When you get to the point where you can no longer survive as an “army of one”, that means it is time to bring reinforcements…employees. Hiring and working with employees will be an adjustment, but it’s one you will thank yourself for later, particularly if you choose well.
One of the first skills you must learn is to delegate. Figure out what tasks you can afford to have someone else take care of for you. Think of it as your time is more valuable than doing basic follow-up and mailings anymore. As a small business, resources are always tight, so it’s important to get the most out of them. The same is true of your employees. If you do not utilize your employee’s full potential, you are wasting money. Pay as high a wage as you can and communicate with them upfront about your long-term goals. Nothing is worse then hiring an employee who leaves two months later, because they really didn’t see themselves in the long-term with your company.
What Kind Of Employee Do You Want? The obvious answer is the hardest working, most conscientious individual you can find at the lowest possible cost who is willing to work when you need them. But first, you need to really understand the staffing needs of your business. Whether it be sales coverage for the hours you have the doors open, a delivery person, a helper, technical support staff, or someone to answer phones, having a clear idea of how many hours you need them, the skills required, and the duration of the position, are keys to making the right hiring decision.
The job description – One of the first things you must do, once you have considered what kind of help you need is to write a detailed job description. Writing a good job description is key to helping an employee do their job effectively. It will also clearly communicate your expectations of job performance. As an additional benefit you can also use this document as basis for their annual job review. Here are some tips in creating a solid job description:
- Create an exhaustive list of job tasks, then prioritize them. Try not to be overwhelming, just accurate.
- Divide the list into three categories: critical tasks, routine tasks, occasional tasks.
- Keep your job description to a page. (You do not want to scare away the person you are trying to hire.)
There are different types of employee that might meet your requirements:
- Full-Time — A full time employee generally works 40 hours a week and is paid overtime for hours worked over 40. While you do have requirements for paying Social Security, disability, federal and state taxes, you have options on whether you provide health, vacation, or retirement benefits. If the skill set you require of an employee is scarce, be prepared to offer competitive salary and benefit packages to attract the best talent.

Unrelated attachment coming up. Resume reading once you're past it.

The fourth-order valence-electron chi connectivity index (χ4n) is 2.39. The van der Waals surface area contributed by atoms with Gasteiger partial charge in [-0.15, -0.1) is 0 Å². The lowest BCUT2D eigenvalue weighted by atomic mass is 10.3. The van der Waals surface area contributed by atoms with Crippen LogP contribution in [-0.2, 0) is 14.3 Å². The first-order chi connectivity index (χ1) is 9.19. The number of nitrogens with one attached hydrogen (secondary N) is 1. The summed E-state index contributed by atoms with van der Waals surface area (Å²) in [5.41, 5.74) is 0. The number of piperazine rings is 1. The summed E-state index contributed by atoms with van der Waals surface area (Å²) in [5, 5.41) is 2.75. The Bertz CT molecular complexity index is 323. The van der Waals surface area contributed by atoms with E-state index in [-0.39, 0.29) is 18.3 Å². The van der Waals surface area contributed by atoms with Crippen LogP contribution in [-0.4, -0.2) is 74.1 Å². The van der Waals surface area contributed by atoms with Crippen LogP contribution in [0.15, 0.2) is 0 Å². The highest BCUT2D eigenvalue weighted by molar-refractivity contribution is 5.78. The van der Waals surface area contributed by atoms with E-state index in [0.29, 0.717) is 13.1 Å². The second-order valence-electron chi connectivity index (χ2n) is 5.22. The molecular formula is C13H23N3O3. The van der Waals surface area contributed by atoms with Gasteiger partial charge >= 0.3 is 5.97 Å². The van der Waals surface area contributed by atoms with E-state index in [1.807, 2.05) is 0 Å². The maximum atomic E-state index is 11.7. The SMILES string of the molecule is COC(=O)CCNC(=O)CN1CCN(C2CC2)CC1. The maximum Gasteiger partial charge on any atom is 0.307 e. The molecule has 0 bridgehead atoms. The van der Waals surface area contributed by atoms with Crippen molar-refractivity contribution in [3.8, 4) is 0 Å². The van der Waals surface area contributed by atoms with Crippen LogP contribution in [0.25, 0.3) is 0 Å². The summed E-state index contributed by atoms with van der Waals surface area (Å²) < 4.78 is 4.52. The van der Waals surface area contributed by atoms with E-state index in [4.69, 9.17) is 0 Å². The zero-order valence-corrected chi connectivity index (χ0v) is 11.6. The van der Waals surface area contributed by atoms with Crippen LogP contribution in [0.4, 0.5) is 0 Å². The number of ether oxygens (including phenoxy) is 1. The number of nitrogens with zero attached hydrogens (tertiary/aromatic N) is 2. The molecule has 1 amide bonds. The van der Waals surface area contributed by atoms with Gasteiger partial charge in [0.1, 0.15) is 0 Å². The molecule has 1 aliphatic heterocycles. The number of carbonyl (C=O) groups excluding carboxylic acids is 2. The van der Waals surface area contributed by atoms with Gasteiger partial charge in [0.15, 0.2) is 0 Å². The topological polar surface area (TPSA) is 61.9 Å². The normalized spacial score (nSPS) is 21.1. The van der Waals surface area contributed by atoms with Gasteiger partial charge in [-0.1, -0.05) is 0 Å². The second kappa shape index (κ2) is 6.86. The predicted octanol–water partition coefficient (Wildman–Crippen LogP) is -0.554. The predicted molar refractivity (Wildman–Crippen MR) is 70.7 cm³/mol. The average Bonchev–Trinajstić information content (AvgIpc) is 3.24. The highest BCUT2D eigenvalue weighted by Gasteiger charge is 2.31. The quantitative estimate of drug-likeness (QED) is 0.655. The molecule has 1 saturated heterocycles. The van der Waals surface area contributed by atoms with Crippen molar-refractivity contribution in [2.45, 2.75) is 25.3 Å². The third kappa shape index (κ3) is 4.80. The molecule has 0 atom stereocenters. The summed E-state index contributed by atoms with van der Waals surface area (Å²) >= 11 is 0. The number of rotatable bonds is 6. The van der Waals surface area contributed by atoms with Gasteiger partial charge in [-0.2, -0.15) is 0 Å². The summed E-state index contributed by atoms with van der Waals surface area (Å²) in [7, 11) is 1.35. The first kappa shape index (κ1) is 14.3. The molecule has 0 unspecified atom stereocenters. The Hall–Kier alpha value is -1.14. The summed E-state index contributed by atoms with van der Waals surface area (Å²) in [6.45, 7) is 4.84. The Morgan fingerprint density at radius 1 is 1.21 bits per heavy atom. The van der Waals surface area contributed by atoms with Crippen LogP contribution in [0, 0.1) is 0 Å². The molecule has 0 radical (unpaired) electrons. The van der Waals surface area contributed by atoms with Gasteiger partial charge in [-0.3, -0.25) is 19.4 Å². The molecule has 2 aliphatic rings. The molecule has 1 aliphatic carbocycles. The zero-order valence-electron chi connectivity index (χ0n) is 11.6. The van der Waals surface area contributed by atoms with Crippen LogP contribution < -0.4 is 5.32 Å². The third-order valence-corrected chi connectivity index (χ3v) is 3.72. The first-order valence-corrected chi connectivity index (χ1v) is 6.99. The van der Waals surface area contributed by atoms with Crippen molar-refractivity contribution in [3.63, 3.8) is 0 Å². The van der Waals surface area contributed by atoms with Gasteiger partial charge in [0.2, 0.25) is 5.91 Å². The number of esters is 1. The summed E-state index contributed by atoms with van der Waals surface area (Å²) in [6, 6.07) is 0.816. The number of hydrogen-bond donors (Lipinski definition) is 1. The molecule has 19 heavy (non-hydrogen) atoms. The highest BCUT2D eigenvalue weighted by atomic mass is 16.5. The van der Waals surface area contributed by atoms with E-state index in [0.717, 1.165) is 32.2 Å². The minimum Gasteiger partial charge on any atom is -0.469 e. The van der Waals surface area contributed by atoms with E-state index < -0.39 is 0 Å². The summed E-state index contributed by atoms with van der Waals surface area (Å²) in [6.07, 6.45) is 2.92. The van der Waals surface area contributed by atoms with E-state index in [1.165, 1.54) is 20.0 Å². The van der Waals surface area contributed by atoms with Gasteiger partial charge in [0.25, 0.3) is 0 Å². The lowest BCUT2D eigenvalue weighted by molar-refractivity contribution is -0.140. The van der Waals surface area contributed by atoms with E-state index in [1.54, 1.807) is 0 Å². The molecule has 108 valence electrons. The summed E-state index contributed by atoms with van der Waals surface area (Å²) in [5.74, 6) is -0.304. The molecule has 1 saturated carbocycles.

- Part-time — A part-time employee generally works from 15—30 hours per week and can be a solid asset in covering hours, like nights and weekends, when your business might need to provide customer service support in off hours. Part-time help can provide great flexibility in meeting increased sales activity or in addressing a surge in call volumes.
- Temporary— A temporary worker or agency hire can generally be on the job within a few hours and quickly help you meet an increase in business needs. The time and expense of recruiting, screening, interviewing, and checking on prospective employees are eliminated and unsatisfactory candidates can be easily replaced with a phone call to the temporary agency.
- Contractors — This type of worker, also known as freelancers or 1099 employees, can be very valuable in meeting your business needs, especially short-term, complex tasks, without adding to payroll. They work for a straight hourly rate and are responsible for their own payroll taxes. If you pay a contractor over $600.00 you are require to send a 1099 tax form to them and the IRS to report their income. You define the scope and timing of the project that you want done, negotiate the price and specify the benchmarks.
- Interns — College students working toward their degrees are often encouraged or required to participate in internship and coop programs that relate to their field of study. This can be a low- or no- cost source of labor for your company. In return for their labor, you give them college credits and experience in your business. Ideally, you can assign them projects that will test their skills, teach them new skills and bring value to your business.
Now that you have some ideas of what kinds of workers are available, please go and get some help for your small business. For more advice on this topic, check out my book, Become Your Own Boss in 12 Months.
Let me know about your first hiring experience.
For more tips on how start or grow your small business subscribe to Melinda Emerson’s blog http://www.succeedasyourownboss.com.